Is ‘dealing with visuals’ an ethnic skill ?
A comparison between different approaches for psyops poster designs and what we can learn from them
There is a common norm when it comes to effective communication; ‘keep it simple and keep it visual’. From digital marketing to BTL, every designer practices this as the mantra of effective communication. Because humans are, by nature, very visual beings. 30% of our brains are engaged in the task of processing visual information, as compared with only 8% for touch and 3% for hearing. With so much of our brain dedicated to the task, our visual senses are extraordinary. Reading text is a visual task, but we don’t understand text as quickly as we do images. This is a result of processing efficiency; some visual stimuli require more effort to process than others. This is the common knowledge and insight when it comes to image and text literacy. But on a few occasions I observed some deviations among sinhala and tamil communities from this common norm, which led me to think ‘are we really bad with reading visuals but good with words ? ‘
A doubt started with a disappointment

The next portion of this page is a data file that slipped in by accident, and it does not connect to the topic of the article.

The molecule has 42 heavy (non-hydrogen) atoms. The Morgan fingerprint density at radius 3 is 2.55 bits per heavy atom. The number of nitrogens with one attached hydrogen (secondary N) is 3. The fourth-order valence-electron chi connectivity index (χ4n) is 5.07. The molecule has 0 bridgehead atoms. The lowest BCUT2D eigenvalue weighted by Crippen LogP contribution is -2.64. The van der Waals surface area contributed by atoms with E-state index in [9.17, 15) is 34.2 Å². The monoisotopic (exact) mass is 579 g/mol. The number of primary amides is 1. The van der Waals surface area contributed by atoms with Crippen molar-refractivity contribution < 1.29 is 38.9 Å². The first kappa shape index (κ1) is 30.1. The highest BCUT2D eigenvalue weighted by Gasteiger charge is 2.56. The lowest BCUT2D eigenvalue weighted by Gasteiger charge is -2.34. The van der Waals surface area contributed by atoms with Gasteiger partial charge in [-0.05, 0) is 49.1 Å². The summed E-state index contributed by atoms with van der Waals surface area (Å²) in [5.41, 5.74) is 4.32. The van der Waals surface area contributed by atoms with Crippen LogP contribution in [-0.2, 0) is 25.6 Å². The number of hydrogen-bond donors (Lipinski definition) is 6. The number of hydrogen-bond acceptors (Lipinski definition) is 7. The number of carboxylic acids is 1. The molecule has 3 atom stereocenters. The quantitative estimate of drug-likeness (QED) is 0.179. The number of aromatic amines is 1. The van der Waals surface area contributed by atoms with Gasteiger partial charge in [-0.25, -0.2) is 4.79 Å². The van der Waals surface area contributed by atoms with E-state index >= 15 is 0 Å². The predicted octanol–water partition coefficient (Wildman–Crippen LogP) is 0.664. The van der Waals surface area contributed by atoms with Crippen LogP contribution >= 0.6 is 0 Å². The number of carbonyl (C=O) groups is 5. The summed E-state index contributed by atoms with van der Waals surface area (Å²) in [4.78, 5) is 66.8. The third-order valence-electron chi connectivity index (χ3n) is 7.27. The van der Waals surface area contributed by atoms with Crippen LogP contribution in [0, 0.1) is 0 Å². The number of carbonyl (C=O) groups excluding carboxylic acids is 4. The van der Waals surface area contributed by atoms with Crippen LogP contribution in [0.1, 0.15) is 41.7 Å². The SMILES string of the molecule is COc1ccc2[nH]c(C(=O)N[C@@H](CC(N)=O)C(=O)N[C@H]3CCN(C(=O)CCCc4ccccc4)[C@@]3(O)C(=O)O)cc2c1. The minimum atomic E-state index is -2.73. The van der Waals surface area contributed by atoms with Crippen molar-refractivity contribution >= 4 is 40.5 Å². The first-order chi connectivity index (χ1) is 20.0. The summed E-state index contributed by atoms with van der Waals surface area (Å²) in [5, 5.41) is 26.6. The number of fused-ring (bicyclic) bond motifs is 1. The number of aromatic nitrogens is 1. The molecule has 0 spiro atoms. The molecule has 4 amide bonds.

In the latter part of the 3rd year of my bachelor degree (2012), I started to self study psychological operations of WWII and propaganda related to that political scenario. This opened me to an ocean of visual propaganda materials and techniques of effective communication. With the thrill of this discovery, I made the scope of my final year thesis on black propaganda of the 4th EELAM war in Sri Lanka. After interviewing diverse parties who were directly related to the war, I got my hands on 14 black propaganda leaflets/posters which were distributed in the north from the beginning to the end of 4th EELAM war. The high expectations of analysing visuals and short effective taglines slowly started to diminish when one by one. I went through the leaflets attached to the data collection. None of them were visually biased and they were full of long paragraphs. They hardly contained graphics or any visuals. However, similar to famous examples from WWII archives, the material were either highly emotional or sarcastic. In both styles they have exaggerated a situation with the help of visuals such as illustrations, photomontages and cartoons. Below you can see 3 psyops leaflets from 4th EELAM war from my collection and only one of it contains an image which is also poor when it comes to effectiveness. My first conclusion was none of the involved parties in war (SL army, LTTE or Karuna Party) possessed the necessary skill or resource to execute a visually rich element ,and due to poor duplex facilities, it would have been hard to reproduce those types of images. That was what I believed until I got an opportunity to speak with the commanding chief of the Sri Lanka Army Psyops division. His explanation for my question was really interesting — that it was not a lack of resources or skills which hindered the process. They have tried psyops as per the books of western propaganda and the feedback was negative. Therefore they started to focus on writing comprehensive essays for their leaflets which were comparatively more effective than pure visuals.